other vintage analog characteristics were liberally applied in post-production to achieve the intended distressed look. Most of this is obvious, but the
picture often also seems quite noisy in a way that may suggest a high compression ratio, with thickly spackled noise artifacts visible in darker areas of
the image. Because I can't say with any certainty where along the production line this noise was introduced, I'm just going to give the benefit of the
doubt and assume it's supposed to be there. Regardless, it's really only noticeable when viewing screenshots or standing close to the screen. From a
normal viewing distance, the faux-16mm graininess is reasonably convincing, although the desaturated and sometimes oddly toned color grading is less
believable. Appropriately—if 16mm was indeed the intended reference point—sharpness is not the picture's strong suit, but there's certainly enough to
high definition clarity here to warrant watching the film on Blu-ray instead of DVD.
Not only does Dimitri's 16mm camera have sync sound, it can apparently capture multi-channel audio as well. Dark Sky Films has given us two audio
options here, the default lossless DTS-HD Master Audio 5.1 surround mix and an uncompressed Linear PCM 2.0 stereo mix-down. Like the image, the
sound design features some post-production distressing to give a vintage feeling—intentional muffling at times, splice pops and crackles, the clicking whir
of film running through the camera—but otherwise the audio is quite modern, with a thumping low-end, immersive ambience in just about every scene,
directionally accurate effects, and and an assortment of cross-channel movements. It's all very well done, amping up the film's uneasiness with electrical
surges, flashing sparks, and other loud industrial noises. Dialogue is easily understood throughout, and the disc includes English SDH and Spanish
subtitles—in bright yellow lettering—for those who need or want them.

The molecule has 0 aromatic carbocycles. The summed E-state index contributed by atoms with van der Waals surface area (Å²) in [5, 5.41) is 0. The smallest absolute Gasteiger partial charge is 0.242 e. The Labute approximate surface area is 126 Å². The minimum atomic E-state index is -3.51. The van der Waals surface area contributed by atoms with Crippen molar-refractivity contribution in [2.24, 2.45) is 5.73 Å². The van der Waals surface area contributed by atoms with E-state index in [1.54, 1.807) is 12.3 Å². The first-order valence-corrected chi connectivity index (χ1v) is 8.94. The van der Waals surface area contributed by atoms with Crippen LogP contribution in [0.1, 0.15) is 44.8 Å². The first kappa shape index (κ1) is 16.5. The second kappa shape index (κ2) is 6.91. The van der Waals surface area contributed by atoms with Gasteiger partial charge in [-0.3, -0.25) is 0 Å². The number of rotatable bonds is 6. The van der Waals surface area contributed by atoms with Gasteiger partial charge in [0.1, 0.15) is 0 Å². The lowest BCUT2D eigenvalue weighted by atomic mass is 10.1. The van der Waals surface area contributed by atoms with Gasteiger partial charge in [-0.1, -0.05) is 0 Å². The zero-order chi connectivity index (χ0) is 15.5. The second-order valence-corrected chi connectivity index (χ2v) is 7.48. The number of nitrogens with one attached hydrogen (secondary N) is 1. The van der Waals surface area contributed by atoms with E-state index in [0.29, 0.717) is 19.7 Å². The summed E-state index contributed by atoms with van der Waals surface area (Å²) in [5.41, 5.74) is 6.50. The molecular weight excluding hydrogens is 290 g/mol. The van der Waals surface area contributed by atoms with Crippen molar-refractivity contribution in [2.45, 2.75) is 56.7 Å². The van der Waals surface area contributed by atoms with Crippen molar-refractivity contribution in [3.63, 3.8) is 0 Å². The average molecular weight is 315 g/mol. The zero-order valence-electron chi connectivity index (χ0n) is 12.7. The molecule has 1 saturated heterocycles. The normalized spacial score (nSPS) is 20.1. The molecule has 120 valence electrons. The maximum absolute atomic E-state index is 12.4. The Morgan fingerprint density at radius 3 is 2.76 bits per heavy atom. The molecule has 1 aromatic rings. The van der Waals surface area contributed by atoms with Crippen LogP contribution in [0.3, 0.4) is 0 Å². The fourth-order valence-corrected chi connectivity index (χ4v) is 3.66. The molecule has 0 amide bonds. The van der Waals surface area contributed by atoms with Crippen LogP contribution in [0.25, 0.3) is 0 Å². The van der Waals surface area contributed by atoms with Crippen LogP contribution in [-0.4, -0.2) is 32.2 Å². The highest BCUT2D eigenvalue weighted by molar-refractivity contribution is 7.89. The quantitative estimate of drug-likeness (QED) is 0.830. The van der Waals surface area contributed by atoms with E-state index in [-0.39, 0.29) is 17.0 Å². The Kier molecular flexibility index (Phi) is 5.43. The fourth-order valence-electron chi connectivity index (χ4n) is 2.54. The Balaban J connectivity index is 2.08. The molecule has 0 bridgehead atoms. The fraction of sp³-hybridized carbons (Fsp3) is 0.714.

Making Of (HD, 32:13): An excellent making of documentary that gives us a good mix of behind the scenes footage, interviews with
the cast and crew, and an overview of the special effects feats accomplished on a limited budget. The most fascinating inclusion here is footage from the
director's original test/promo shoot for Frankenstein's Army, which has a faded black and white style that might've actually worked better in
Creature Spots (HD, 00:16 each): Quick promos for the film's principal monsters: Burnt-Match Man, Mosquito Man, Propellerhead, Teddy
Bear Woman, and Razor Teeth.
Coming at us from Dark Sky Films, my pick for underdog Blu-ray release of the week is Frankenstein's Army, a delirious creature feature, with
the emphasis on creature. Director Richard Raaphorst has conjured up some nightmarish monsters for his debut film—a drill-mouthed Nazi
zombie on razor edged stilts, a brute with circular saws for hands, a scythe-swinging lunatic—and while the slim, Frankenstein-meets-WWII story takes a
back seat to the character design, the movie has great energy and a charming, made-by-hand aesthetic that eschews CGI for honest-to-goodness
practical effects. For the best viewing results, watch this one with friends and a few drinks. Recommended!
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MPI and Dark Sky Films have announced the Blu-ray release of Richard Raaphorst's Frankenstein's Army, starring Alexander Mercury, Karel Roden, Joshua Sasse, Andrei Zayats, Luke Newberry and Robert Gwilym. The well-received horror-comedy arrives on Blu-ray on September ...